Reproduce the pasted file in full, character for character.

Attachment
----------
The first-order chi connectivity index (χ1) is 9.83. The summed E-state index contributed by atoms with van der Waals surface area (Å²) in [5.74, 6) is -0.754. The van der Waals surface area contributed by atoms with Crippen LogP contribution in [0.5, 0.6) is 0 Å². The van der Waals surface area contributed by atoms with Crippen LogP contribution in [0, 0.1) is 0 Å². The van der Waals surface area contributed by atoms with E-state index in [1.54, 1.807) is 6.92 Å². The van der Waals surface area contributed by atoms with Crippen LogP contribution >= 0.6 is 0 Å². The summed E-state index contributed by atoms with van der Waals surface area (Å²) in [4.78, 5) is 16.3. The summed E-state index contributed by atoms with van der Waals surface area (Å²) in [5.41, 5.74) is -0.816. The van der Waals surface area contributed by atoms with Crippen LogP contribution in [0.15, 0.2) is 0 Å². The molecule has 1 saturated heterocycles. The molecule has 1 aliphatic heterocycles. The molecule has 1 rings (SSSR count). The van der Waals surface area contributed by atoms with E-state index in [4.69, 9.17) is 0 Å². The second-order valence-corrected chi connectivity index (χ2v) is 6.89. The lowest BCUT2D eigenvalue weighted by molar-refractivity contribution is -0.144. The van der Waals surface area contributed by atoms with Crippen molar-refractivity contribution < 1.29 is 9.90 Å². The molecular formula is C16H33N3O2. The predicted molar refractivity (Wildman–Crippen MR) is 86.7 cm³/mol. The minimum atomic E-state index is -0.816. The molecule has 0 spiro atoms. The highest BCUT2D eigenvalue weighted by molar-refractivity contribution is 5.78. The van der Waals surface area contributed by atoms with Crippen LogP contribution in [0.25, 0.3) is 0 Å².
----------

The first-order chi connectivity index (χ1) is 9.83. The summed E-state index contributed by atoms with van der Waals surface area (Å²) in [5.74, 6) is -0.754. The van der Waals surface area contributed by atoms with Crippen LogP contribution in [0.5, 0.6) is 0 Å². The van der Waals surface area contributed by atoms with Crippen LogP contribution in [0, 0.1) is 0 Å². The van der Waals surface area contributed by atoms with E-state index in [1.54, 1.807) is 6.92 Å². The van der Waals surface area contributed by atoms with Crippen LogP contribution >= 0.6 is 0 Å². The summed E-state index contributed by atoms with van der Waals surface area (Å²) in [4.78, 5) is 16.3. The summed E-state index contributed by atoms with van der Waals surface area (Å²) in [5.41, 5.74) is -0.816. The van der Waals surface area contributed by atoms with Crippen LogP contribution in [0.15, 0.2) is 0 Å². The molecule has 1 saturated heterocycles. The molecule has 1 aliphatic heterocycles. The molecule has 1 rings (SSSR count). The van der Waals surface area contributed by atoms with E-state index in [4.69, 9.17) is 0 Å². The second-order valence-corrected chi connectivity index (χ2v) is 6.89. The lowest BCUT2D eigenvalue weighted by molar-refractivity contribution is -0.144. The van der Waals surface area contributed by atoms with Crippen molar-refractivity contribution < 1.29 is 9.90 Å². The molecular formula is C16H33N3O2. The predicted molar refractivity (Wildman–Crippen MR) is 86.7 cm³/mol. The minimum atomic E-state index is -0.816. The molecule has 0 spiro atoms. The highest BCUT2D eigenvalue weighted by molar-refractivity contribution is 5.78. The van der Waals surface area contributed by atoms with Crippen LogP contribution in [0.25, 0.3) is 0 Å².